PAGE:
SB 138 Creates the Nonhuman Primate Act
Sponsor: Keaveny
LR Number: 0048S.06I Fiscal Note: 0048-06N.ORG
Committee: Agriculture, Food Production and Outdoor Resources
Last Action: 3/2/2011 - Hearing Conducted S Agriculture, Food Production and Outdoor Resources Committee Journal Page:
Title: Calendar Position:
Effective Date: August 28, 2011

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Current Bill Summary


SB 138 - This act creates the Nonhuman Primate Act.

No person in the state may own, keep, breed, or otherwise possess certain non-human primates (baboon, chimpanzee, orangutan, gorilla, etc.) without a permit for such animals issued by the Department of Agriculture. Permits must be sought within 30 days of acquisition of such an animal. Certain organizations are exempt from the act's provisions as listed.

Permit applicants must be at least 21 years of age. The act requires certain information on the permit application to help locate and identify the animal. The department may only issue a permit to a person who meets all of the requirements of the act. Permits are valid for up to 5 years and are renewable. The department may charge reasonable fees for an original permit and a renewal permit. The department may deny anyone a permit, or revoke a permit, if a person fails at any time to meet or comply with the act's requirements. The department may revoke a permit for a non-human primate if a permit holder pleads guilty to or is found guilty of the crime of animal abuse, abandonment, or animal neglect. Denied or revoked permits may be appealed.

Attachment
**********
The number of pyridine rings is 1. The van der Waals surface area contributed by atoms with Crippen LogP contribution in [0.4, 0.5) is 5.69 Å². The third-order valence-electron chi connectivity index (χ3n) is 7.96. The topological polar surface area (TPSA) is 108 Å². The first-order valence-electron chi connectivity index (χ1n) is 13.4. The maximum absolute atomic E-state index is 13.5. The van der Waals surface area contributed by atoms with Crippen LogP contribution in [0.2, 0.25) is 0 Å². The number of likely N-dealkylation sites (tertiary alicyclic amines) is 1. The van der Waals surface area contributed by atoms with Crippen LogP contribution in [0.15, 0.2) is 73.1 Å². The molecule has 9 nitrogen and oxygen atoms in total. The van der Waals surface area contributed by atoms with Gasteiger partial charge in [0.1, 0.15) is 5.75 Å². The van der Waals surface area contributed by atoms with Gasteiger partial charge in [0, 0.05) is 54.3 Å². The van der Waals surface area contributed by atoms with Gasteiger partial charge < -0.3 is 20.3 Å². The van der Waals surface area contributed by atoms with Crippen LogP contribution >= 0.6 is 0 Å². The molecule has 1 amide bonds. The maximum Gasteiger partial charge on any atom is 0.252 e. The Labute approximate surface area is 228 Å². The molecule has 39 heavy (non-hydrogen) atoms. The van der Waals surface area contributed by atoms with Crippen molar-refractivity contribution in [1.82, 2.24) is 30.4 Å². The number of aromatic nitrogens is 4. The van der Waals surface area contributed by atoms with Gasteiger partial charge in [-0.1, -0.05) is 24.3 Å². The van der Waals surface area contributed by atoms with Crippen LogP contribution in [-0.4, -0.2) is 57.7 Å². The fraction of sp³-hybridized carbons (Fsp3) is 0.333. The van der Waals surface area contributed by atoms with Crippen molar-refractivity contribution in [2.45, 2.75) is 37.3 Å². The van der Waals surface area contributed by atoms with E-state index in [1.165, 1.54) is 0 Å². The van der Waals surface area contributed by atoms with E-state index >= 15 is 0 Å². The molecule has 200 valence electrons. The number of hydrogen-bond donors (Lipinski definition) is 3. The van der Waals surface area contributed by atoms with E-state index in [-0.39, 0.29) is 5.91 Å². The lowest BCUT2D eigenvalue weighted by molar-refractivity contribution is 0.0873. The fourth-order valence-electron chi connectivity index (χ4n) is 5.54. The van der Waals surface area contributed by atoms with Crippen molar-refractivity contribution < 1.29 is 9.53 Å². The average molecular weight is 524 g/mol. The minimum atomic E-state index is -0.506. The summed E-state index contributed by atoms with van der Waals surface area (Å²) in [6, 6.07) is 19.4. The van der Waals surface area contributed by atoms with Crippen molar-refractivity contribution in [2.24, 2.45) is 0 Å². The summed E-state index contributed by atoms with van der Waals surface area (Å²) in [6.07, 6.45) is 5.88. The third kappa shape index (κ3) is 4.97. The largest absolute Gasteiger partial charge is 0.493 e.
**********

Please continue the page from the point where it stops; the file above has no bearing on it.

Under the act, if a person can no longer care for a non-human primate in his or her possession, the person can transfer the primate to another person who has a valid permit or the person can contact the department or a wildlife sanctuary.

The act lists certain requirements for non-human primates. They shall be spayed or neutered and secured in a vehicle during transport. They shall not be allowed to run loose, mistreated or deprived of basic needs, brought to a public place or place of business, or released or allowed to escape. Owners of non-human primates must have certain signs posted on their property to notify the public of the animal's presence.

Owners of non-human primates must notify law enforcement immediately if the primate escapes and will be responsible for the costs involved in capture. Owners of non-human primates must allow enforcement agents reasonable access to the animal's premises to ensure the animal is being kept in compliance with the act. The department may confiscate any animal not kept in compliance with the act. The animal may be returned to the owner under certain conditions and may not be returned to the owner if the owner has had a primate previously confiscated. The act provides for disposition of a non-human primate if the department cannot return the animal to its owner.

A violation of the act is a Class A misdemeanor, except if a person intentionally releases a non-human primate, which is a Class D felony.

Cities and counties may enact laws that are more restrictive than the requirements of the act.

ERIKA JAQUES